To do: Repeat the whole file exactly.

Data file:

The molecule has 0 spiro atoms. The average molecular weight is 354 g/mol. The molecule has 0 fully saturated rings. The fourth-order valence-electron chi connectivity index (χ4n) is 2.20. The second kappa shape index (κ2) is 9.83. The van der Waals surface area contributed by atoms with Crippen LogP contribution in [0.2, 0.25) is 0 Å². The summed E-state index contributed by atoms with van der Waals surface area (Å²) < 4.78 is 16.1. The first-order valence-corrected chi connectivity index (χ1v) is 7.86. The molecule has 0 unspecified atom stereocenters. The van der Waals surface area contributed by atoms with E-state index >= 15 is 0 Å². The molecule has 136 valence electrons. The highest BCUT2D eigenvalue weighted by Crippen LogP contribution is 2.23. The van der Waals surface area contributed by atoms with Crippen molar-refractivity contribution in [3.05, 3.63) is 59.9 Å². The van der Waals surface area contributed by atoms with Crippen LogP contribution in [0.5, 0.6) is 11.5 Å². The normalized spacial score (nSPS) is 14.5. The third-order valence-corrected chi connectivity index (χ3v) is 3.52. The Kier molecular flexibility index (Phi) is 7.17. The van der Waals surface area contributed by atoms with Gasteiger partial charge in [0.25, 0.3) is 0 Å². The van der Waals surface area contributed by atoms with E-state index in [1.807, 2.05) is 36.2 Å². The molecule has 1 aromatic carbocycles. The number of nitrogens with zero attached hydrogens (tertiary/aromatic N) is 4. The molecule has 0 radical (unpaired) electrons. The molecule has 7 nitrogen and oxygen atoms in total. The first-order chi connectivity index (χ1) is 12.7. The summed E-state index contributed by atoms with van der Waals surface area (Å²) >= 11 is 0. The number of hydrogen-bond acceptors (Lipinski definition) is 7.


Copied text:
The molecule has 0 spiro atoms. The average molecular weight is 354 g/mol. The molecule has 0 fully saturated rings. The fourth-order valence-electron chi connectivity index (χ4n) is 2.20. The second kappa shape index (κ2) is 9.83. The van der Waals surface area contributed by atoms with Crippen LogP contribution in [0.2, 0.25) is 0 Å². The summed E-state index contributed by atoms with van der Waals surface area (Å²) < 4.78 is 16.1. The first-order valence-corrected chi connectivity index (χ1v) is 7.86. The molecule has 0 unspecified atom stereocenters. The van der Waals surface area contributed by atoms with E-state index >= 15 is 0 Å². The molecule has 136 valence electrons. The highest BCUT2D eigenvalue weighted by Crippen LogP contribution is 2.23. The van der Waals surface area contributed by atoms with Crippen molar-refractivity contribution in [3.05, 3.63) is 59.9 Å². The van der Waals surface area contributed by atoms with Crippen LogP contribution in [0.5, 0.6) is 11.5 Å². The normalized spacial score (nSPS) is 14.5. The third-order valence-corrected chi connectivity index (χ3v) is 3.52. The Kier molecular flexibility index (Phi) is 7.17. The van der Waals surface area contributed by atoms with Gasteiger partial charge in [0.25, 0.3) is 0 Å². The van der Waals surface area contributed by atoms with E-state index in [1.807, 2.05) is 36.2 Å². The molecule has 1 aromatic carbocycles. The number of nitrogens with zero attached hydrogens (tertiary/aromatic N) is 4. The molecule has 0 radical (unpaired) electrons. The molecule has 7 nitrogen and oxygen atoms in total. The first-order chi connectivity index (χ1) is 12.7. The summed E-state index contributed by atoms with van der Waals surface area (Å²) >= 11 is 0. The number of hydrogen-bond acceptors (Lipinski definition) is 7.